Reserve Activities - February 2024

Hello, Ingwelala Members! Happy Easter!

February has been a stiflingly hot but incredibly productive month here at Ingwelala. Our main focus for the month was some heavy-duty maintenance and upgrading at Sibon camp, which included adding Solar Power, work to the thatched roofing, the swimming pool, the electric fence and the area around Sibon pan. We are excited to share the result with you after the hard work of the Maintenance, Conservation, Building and Pool crews over the course of the month.

With very little rainfall, we experienced some of our hottest days for the entire summer, so the pool was a constant hub of activity. Sightings were still fabulous though, with multiple lion, leopard and wild dog sightings enjoyed by many, along with some great rarities too!

The bush is starting to dry out and the shades of green are waning as our Fire Danger Index bounced between “Moderate” and “Dangerous/Very Dangerous” levels, where we are now.



Lowest Temp: 13.0°C (Avg: 21.2°C)
Highest Temp: 36.0°C (Avg: 19.8°C)


Rainfall for the month: 21.3mm
(Avg: 76.3.7mm)


Projects of the month:

Our main focus areas were:

  • Sibon Maintenance and Upgrades:
    • Thatching
    • Swimming Pool
    • Electric Fence
    • Clearing around Sibon Pan
    • Other general maintenance and upkeep, including adding Solar Power
  • Road, crossing and airstrip maintenance as usual
  • Veld Rehabilitation and Water Conservation
  • Camera Trap Research continued; Southern Ground-Hornbill Research
  • General maintenance, upkeep and neatening:
    • Road signs
    • Main garden at reception
    • Bomas, picnic sites and hides
    • Elephant fence and lath screens in camp


Our Month Expanded:

Veld Rehabilitation

This month we started on some Brush Packing on Buffelsbed. We have selected multiple areas that need across the reserve, all focused on grass communities. The by-products from clearing at Sibon were used to get this underway.

Brush packing involves taking plant material, old thatching grass, etc. and using it to pack over an affected area in the hopes of reducing soil erosion and increasing the chance for vegetation to grow back with a reduced risk of herbivory. The areas we have selected have been chosen because of a lack of established grass communities where they should be well established.

If you see these areas on the reserve, don’t be alarmed - it has been done for a reason, and we will be monitoring the areas closely over a long-term period to ensure we give the grass communities the best chance of re-establishing.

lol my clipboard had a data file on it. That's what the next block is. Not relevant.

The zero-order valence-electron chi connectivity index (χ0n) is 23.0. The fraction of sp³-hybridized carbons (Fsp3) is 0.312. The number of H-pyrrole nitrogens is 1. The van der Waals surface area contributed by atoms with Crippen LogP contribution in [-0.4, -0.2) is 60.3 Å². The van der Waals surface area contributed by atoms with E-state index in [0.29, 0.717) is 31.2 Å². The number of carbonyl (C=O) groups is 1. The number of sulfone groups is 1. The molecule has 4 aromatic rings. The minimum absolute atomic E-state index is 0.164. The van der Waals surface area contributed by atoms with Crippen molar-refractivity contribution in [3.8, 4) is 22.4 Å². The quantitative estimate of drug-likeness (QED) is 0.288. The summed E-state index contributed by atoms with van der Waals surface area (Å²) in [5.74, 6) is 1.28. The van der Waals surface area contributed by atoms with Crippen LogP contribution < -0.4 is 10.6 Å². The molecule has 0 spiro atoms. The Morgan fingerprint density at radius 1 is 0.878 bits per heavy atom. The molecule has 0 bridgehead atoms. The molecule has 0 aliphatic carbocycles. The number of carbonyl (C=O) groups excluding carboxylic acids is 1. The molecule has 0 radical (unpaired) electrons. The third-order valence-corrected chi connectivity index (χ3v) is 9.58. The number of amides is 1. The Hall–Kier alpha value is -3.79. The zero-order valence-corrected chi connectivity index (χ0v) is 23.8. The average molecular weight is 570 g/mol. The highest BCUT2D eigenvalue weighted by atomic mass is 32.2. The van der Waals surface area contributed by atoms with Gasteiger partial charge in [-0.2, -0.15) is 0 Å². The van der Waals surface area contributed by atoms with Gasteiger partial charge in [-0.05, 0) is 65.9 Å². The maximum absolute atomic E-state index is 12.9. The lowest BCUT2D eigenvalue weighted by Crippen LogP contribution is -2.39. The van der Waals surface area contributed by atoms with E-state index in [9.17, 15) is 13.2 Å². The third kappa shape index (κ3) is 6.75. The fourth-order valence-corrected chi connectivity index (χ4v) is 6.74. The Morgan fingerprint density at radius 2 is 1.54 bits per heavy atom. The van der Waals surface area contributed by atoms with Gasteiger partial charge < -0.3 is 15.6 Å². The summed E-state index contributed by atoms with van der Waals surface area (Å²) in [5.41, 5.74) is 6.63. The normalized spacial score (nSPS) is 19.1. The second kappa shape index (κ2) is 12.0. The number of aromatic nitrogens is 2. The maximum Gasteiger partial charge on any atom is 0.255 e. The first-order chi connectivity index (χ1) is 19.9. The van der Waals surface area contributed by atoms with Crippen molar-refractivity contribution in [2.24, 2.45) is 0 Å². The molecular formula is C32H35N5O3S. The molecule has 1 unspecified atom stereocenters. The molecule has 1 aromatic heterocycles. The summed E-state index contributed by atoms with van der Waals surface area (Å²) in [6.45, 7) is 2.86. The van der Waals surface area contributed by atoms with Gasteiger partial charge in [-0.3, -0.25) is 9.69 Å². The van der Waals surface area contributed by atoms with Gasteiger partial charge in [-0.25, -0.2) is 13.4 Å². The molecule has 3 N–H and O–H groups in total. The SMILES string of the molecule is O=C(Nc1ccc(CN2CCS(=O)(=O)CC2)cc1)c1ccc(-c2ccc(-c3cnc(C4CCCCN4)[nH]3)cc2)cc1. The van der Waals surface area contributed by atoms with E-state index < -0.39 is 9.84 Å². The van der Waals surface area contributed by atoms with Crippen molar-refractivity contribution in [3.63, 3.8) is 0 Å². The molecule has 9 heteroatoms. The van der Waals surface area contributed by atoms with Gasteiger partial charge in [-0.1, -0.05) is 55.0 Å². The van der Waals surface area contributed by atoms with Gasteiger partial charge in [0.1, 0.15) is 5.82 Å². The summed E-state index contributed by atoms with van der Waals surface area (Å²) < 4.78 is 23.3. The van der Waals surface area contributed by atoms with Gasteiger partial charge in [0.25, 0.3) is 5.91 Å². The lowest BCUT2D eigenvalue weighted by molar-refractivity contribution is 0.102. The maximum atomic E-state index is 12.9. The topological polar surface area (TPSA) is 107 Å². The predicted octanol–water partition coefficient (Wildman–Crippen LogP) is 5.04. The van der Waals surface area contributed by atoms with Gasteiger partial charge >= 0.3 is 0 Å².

Brush Packing in progress
Basic brush packing – initial layer


Social Media Update

As many of you know, we have 2 Social Media accounts running - one on Instagram and one on Facebook.

We love seeing your sightings on the Facebook group and would love to share some of your sightings on our Instagram page as well, if you want us to.

We have already started with this, but if you’d like to submit photos or videos for us to share on Instagram, please do. You can email them to This email address is being protected from spambots. You need JavaScript enabled to view it.  and we will post the best ones that come through. You can also tag us on Instagram for us to re-post as well.

Please bear our Social Media Policy in mind, as always, and thank you to everyone who shares photographs and videos on our pages already! We really appreciate it.

If you want to join/follow our pages, search for the details or click on the links below.


  Ingwelala Private Reserve

(This is Private Group that requires admission and is only for the Members of Ingwelala and their families.)



Animals in Camp

We have had quite a few different animals visiting us in camp over the summer. This included wild dogs, lions, leopards, many antelopes, quite a few buffaloes, a hippo at the causeway for a few days, hyenas, monkeys, and baboons (along with many others). Some of the highlights were the predators, the bushbuck family, and the hippo, all of which were quite a surprise! It is always a treat to see them in camp, and we are grateful every single time we do.